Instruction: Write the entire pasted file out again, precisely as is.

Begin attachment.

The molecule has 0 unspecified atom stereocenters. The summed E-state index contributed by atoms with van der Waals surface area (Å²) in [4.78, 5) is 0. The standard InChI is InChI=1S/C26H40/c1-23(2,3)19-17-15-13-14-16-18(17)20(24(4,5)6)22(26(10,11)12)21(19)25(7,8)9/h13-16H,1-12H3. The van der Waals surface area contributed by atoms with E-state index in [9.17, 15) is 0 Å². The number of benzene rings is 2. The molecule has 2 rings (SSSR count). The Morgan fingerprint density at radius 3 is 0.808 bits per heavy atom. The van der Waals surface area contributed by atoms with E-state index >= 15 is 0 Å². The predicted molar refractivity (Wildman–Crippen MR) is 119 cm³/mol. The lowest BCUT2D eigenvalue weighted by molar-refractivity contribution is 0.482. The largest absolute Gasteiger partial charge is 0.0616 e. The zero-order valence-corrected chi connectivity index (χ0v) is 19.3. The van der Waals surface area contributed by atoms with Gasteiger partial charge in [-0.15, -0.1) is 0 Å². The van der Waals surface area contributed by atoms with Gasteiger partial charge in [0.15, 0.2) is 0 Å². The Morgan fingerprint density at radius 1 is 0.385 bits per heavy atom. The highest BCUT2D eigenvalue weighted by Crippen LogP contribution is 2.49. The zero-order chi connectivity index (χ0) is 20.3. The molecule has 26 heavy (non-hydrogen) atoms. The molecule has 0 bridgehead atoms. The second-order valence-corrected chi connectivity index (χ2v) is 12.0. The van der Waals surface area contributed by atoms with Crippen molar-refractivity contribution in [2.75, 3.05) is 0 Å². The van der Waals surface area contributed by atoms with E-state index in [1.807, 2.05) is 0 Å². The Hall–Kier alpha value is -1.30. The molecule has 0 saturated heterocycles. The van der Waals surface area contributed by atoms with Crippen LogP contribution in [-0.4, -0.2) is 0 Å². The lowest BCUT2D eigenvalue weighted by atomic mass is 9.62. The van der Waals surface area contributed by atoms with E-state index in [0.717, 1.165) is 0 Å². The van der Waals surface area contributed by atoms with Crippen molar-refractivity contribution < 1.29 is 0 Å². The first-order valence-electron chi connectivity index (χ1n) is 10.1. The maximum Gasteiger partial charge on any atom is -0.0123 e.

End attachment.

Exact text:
The molecule has 0 unspecified atom stereocenters. The summed E-state index contributed by atoms with van der Waals surface area (Å²) in [4.78, 5) is 0. The standard InChI is InChI=1S/C26H40/c1-23(2,3)19-17-15-13-14-16-18(17)20(24(4,5)6)22(26(10,11)12)21(19)25(7,8)9/h13-16H,1-12H3. The van der Waals surface area contributed by atoms with E-state index in [9.17, 15) is 0 Å². The number of benzene rings is 2. The molecule has 2 rings (SSSR count). The Morgan fingerprint density at radius 3 is 0.808 bits per heavy atom. The van der Waals surface area contributed by atoms with E-state index >= 15 is 0 Å². The predicted molar refractivity (Wildman–Crippen MR) is 119 cm³/mol. The lowest BCUT2D eigenvalue weighted by molar-refractivity contribution is 0.482. The largest absolute Gasteiger partial charge is 0.0616 e. The zero-order valence-corrected chi connectivity index (χ0v) is 19.3. The van der Waals surface area contributed by atoms with Gasteiger partial charge in [-0.15, -0.1) is 0 Å². The van der Waals surface area contributed by atoms with Gasteiger partial charge in [0.15, 0.2) is 0 Å². The Morgan fingerprint density at radius 1 is 0.385 bits per heavy atom. The highest BCUT2D eigenvalue weighted by Crippen LogP contribution is 2.49. The zero-order chi connectivity index (χ0) is 20.3. The molecule has 26 heavy (non-hydrogen) atoms. The molecule has 0 bridgehead atoms. The second-order valence-corrected chi connectivity index (χ2v) is 12.0. The van der Waals surface area contributed by atoms with Crippen molar-refractivity contribution in [2.75, 3.05) is 0 Å². The van der Waals surface area contributed by atoms with E-state index in [1.807, 2.05) is 0 Å². The Hall–Kier alpha value is -1.30. The molecule has 0 saturated heterocycles. The van der Waals surface area contributed by atoms with Crippen LogP contribution in [-0.4, -0.2) is 0 Å². The lowest BCUT2D eigenvalue weighted by atomic mass is 9.62. The van der Waals surface area contributed by atoms with E-state index in [0.717, 1.165) is 0 Å². The van der Waals surface area contributed by atoms with Crippen molar-refractivity contribution < 1.29 is 0 Å². The first-order valence-electron chi connectivity index (χ1n) is 10.1. The maximum Gasteiger partial charge on any atom is -0.0123 e.